Okay...off to a good start here.  Please continue.

3/1/13 5:41 PM
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Ali
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Edited: 03/01/13 5:54 PM
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Here it is. I'm terrible with time frames. Must've been early-mid 90s.

I was living in Nashville, where I went to grad school for a while. I have some friends (took a while to find some, but I did). Some of these friends have concert tickets, so... we drive up to Knoxville from Nashville to see Charlie Haden's Quartet West. One guy is my friend Blair -- my "jazz mentor" at the time. Blair was a drummer, studied record engineering at Berklee, was the jazz buyer for Tower Records. He was into it longer than I was. Kathryne was an 18-year old, cute girl that really wanted to go, but she couldn't last second for reasons I don't recall.

In Knoxville, there's The Bijou Theater. It's a beautiful venue, bigger than I wished, but it's a real, grand old theater, not a club.

The show is good, too much mellow for me, but obviously all those guys are great players and they all stood out at one time or other. Haden and Alan Broadbent on piano, especially, I thought.

After the show, Blair suggests we go talk to the guys in the band. We see they're hanging around, in an open back stage area. That is, part of the stage that's curtained off during the show, now uncurtained, lights up, and Haden and Ernie Watts are hanging around. I'm not sure that I have anything to say to them at that point ("Man, I loved you with Ornette...." ?? What the hell do I have to say to a Giant of the music after a concert that I thought was kinda ok-to-good?)

But... my friend Kathryne couldn't come last second, and I had a program. So I figure I'll get Haden to sign it for Kathryne. That's what I have to say.

By the time we get up there, it's still just Watts and Haden, the other two guys took off. I knew nothing at all about Watts at the time, but he had a small line of people waiting to talk to him. Haden had a HUGE line of people waiting to talk to him by the time we got there. So Blair.... Blair can talk to anybody. He says, let's go talk to Ernie.

So we get in line, like 8 people back, shake his hand, I say nothing other than "great show" and Blair starts talking to him about.... playing with the Stones. Or playing in Carson's band. I didn't know any of that ...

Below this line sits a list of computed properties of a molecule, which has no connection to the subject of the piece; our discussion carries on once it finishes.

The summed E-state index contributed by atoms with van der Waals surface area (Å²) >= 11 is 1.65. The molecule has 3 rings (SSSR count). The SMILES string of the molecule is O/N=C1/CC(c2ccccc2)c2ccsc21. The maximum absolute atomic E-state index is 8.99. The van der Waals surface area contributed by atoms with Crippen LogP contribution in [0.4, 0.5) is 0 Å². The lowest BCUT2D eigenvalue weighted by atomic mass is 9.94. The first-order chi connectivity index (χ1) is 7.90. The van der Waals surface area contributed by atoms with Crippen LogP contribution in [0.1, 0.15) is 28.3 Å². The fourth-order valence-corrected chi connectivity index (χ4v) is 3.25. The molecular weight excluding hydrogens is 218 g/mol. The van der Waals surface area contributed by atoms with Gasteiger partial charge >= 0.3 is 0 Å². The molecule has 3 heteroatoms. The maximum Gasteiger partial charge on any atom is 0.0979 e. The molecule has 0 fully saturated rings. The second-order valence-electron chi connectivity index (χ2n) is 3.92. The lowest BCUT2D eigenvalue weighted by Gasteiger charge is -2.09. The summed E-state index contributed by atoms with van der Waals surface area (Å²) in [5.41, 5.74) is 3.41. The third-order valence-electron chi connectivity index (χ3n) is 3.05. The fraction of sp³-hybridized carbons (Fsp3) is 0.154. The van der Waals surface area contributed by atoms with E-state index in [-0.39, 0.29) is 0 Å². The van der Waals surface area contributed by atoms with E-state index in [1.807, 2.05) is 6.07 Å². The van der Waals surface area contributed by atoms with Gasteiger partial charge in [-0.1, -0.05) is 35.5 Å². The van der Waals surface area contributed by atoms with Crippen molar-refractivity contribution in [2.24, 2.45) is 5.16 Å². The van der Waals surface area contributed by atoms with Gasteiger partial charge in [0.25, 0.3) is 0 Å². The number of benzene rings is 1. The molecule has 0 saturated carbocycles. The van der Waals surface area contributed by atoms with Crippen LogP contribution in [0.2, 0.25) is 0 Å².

"Do you miss the Tonight Show Orchestra?" "NO!.... I do miss the guys. Some of the guys. A lot". Pete Christlieb? "Whew... Pete Christlieb...." (nodding). Like that. Then we hang around and wait... the line for Charlie has gotten a bit smaller.

So we get in that line. It's like a receiving line at a wedding or something. It's moving pretty fast.

Pretty fast of course, until this one guy, tall guy, the guy in immediately ahead of me. I will refer to him as This Guy. This Guy is talking. Charlie is answering. It's all really banal. Really. Like the most banal of banal. "Where did you play last night? Where you going next? How long a drive is that? Do you take that bass on planes?".... like.... forever. Seemed like forever, maybe it was 10 minutes. In that context it seemed like 30.

And this guy just waited between questions. Pause. Pause. He didn't move on. He just stood there and tried to think of something to ask. Pause. Then he thought of it. Then he paused again. Then asked it. And Charlie answered. And then he paused. Again and again.

I'm just mentally shoving this guy off the stage. WTF, dude? He stood there. Another question about the strings. Charlie answers. Something about the strings. A question about the stage arrangment. Charlie answers.

Haden himself did not seem impatient with this. No telling, but if he was bothered he didn't let it show. Nope, it's my problem. Haden also didn't fill up the spaces left by all the thinking, either. He just let all the long silences go.... till this guy asked something.... then answered.... How the fuck long is this going on???

So this guy starts looking around at things... trying to think of other questions just... to be with Charlie Haden, I guess. I don't know. "So pretty cool chandelier up there in this theater, right?" kind of questions. Haden responds: "Yeah, man, that chandelier is cool...."

Literally, like that. Looking for things to point out. It's a variant on Chris Farley's character asking "remember when you played that descending run in 'Song for Che....?" "Yeah, yeah, I remember that". "That was cool".

Like that.

So I'm just mentally punching this guy in the back of his head thinking DIE DIE DIE, all Henry Rollins-like because I'm tired, and tired of standing there, and I can't believe how stupid one question after the other is... STOP ASKING QUESTIONS THAT DUMB. JUST DIE. Then comes what, in my impatient uptight mood, I decide (correctly or not) is the stupidest question of all. It could have been anything and I would have decided it was the stupidest question of all, just because it was the latest. But I say that in retrospect. At the time, this was obviously the STUPIDEST question of all. I'm not proud. Just telling you how it was.

Charlie's bass is about three feet behind him, to his left, lying on its side. Everybody in line has been checking out the bass, a beautiful antique and something to behold. I've seen it... but the guy is still casting about for things to notice and ask about. He sees there's a rolled up t-shirt under the bridge of the bass, to mute the strings. It's clearly a rolled up t-shirt. Last question the guy asks, with great confusion and maybe wonderment, is: "IS THAT A T-SHIRT?" It's very clearly a t-shirt. Charlie answers, "Yeah, yeah, man. That's a t-shirt. To mute the strings. I used a rolled up t-shirt."

It just so happens that was the last thing he came up with. And with that answer.... this guy.... he FINALLY steps aside, allowing me to speak to Charlie Haden. So I step up, without, I think, missing a beat... and I grab Charlie Haden's lapel and I ask: "IS THAT A JACKET YOU'RE WEARING?"
3/1/13 6:12 PM
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hugomma
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Ali - Here it is. I'm terrible with time frames. Must've been early-mid 90s.